The ultimate goal of Sankhya Yoga is the liberation of the seeker from suffering. According to the philosophy, ignorance is the root cause of bondage and suffering. Because of ignorance, people identify with the physical body and, therefore, with inner manifestations. These false identifications must be set free to experience true liberation.
Who can practice Sankhya Yoga
Sankhya Yoga is a meditative form of yoga practice. This form of yoga aims to improve the mind and body. This is accomplished by developing a strong sense of awareness of one’s inner and outer being. This awareness is derived from the buddhi or the intellect function, which is defined as adhyavasaya (definite conceptual knowledge).
This function is divided into eight different forms and is responsible for cognition, emotion, and moral judgment. The buddhi function is directly connected to the Purusha or intellect and is weakened by the tamas or lower-class consciousness.
The history of Sankhya is long and varied, but its roots are much more profound than its textual traditions. Its earliest extant text is the Sankhya-Karika, which is widely considered to be the definitive text of this practice. It is a unique and authoritative work based on the order of topics, arguments, and tenets of the Sankhya philosophy.
Elements of Sankhya/ Samkhya Yoga
The Sankhya states that 25 elements in a person progressively evolve from each other. Two of the 25 elements are the sources from which the universe develops. These are Pure Consciousness, i.e. Purusha, and nature, i.e. Prakriti.
There are three fundamental forces within Nature or Prakriti: Maha-Gunas or trigunas.
These Mahagunas are sattva meaning balance or knowledge, rajas meaning desire or movement and tamas, meaning inertia and decay. In addition, the three elements of the mind that develop from Nature or Prakriti are Buddhi, which means intelligence; the intuitive or intellectual mind; Manas, which connects consciousness to the outside world through the senses. Ahamkara represents the false ego in the space between the intellect and the psyche.
20 more elements are described in Sankhya.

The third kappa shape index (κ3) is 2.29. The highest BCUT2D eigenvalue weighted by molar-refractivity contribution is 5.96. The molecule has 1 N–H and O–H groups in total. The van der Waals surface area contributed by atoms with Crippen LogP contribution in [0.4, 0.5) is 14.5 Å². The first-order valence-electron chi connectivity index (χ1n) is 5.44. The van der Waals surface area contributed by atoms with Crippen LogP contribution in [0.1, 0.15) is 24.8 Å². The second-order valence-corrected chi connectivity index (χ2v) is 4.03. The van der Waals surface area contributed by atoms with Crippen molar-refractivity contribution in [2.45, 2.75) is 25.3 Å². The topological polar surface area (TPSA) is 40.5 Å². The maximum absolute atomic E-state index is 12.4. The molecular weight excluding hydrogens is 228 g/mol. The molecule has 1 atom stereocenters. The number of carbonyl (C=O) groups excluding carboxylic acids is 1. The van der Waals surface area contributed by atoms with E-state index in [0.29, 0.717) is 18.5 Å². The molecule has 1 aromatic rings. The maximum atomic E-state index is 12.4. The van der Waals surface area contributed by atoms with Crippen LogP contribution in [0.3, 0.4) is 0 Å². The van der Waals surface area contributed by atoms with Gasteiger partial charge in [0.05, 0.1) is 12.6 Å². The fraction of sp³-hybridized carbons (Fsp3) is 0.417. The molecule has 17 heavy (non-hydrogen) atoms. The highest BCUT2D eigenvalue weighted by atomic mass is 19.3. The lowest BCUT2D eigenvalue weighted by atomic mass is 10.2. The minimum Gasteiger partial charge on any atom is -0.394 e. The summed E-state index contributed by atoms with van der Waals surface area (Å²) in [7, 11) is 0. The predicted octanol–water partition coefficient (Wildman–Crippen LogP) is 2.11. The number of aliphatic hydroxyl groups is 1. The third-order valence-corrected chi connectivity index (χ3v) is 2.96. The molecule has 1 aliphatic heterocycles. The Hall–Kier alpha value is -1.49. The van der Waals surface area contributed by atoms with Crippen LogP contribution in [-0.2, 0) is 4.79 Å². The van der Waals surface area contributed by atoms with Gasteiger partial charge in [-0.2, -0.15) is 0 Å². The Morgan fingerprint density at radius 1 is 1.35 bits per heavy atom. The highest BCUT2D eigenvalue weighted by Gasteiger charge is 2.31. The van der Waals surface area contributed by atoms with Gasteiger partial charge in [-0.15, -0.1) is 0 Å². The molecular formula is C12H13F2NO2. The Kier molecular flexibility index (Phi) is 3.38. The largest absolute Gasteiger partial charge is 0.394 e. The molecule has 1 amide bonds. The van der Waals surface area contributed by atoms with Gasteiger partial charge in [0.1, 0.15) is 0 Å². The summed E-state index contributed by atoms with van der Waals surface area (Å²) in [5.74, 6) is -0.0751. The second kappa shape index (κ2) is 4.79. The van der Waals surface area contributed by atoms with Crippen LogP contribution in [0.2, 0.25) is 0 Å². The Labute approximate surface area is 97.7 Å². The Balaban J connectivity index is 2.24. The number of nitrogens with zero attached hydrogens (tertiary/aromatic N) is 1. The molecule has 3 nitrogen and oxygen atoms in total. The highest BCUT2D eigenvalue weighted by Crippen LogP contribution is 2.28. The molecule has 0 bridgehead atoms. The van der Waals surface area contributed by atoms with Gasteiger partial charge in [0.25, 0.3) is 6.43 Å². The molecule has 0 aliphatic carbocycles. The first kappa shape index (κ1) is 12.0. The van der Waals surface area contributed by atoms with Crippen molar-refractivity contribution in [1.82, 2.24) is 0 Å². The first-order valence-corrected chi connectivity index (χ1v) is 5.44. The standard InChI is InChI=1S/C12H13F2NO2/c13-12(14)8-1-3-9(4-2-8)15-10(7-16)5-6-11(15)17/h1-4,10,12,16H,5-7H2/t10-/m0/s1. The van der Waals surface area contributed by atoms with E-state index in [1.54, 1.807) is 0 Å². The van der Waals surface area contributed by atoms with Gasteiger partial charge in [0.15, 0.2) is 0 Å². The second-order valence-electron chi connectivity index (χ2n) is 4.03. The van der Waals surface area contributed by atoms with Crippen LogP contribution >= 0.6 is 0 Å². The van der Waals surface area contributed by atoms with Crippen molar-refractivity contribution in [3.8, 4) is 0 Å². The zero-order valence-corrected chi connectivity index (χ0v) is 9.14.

• The five sensory organs called the jnanendriyas: eyes, nose, ears, tongue and skin;
• The five organs of action are called as the karmendriyas: , hands, legs, tongue, reproductive organs, and excretory organs;
• The five senses are called as the tanmatras: sight, taste, sound, smell and touch; and
• The five gross elements of nature are called as mahabhutas: earth, air, fire, water and ether.
Sankhya Yoga in Bhagvad Gita
Chapter two of the Srimad Bhagavad Gita by sage Kapila blends vital elements of the Sankhya philosophy but includes the existence of a Supreme Being. The Sankhya Yoga of the Bhagavad Gita mentions the Ishvara Tattva (Ishvara), the Atma Tattva (Atman), the body, the senses, the mind, the ego and the intellect.
The Ishvara Tattva and Atma tattva are considered pure and eternal reality, while the rest are considered impure and limited. This chapter also briefly mentions those qualities of nature that govern living beings’ behaviour, attitude and actions.
To conclude, understanding the concept of Sankhya or Samkhya as Purusha and Prakriti, and studying its elements in detail can help practitioners reach a deeper level of awareness in their holistic yoga practice.
This understanding of matter’s intellectual and analytical level is considered the most suitable path for those who wish to understand the world and proceed on their spiritual journey through a deeper understanding of yoga and its philosophy.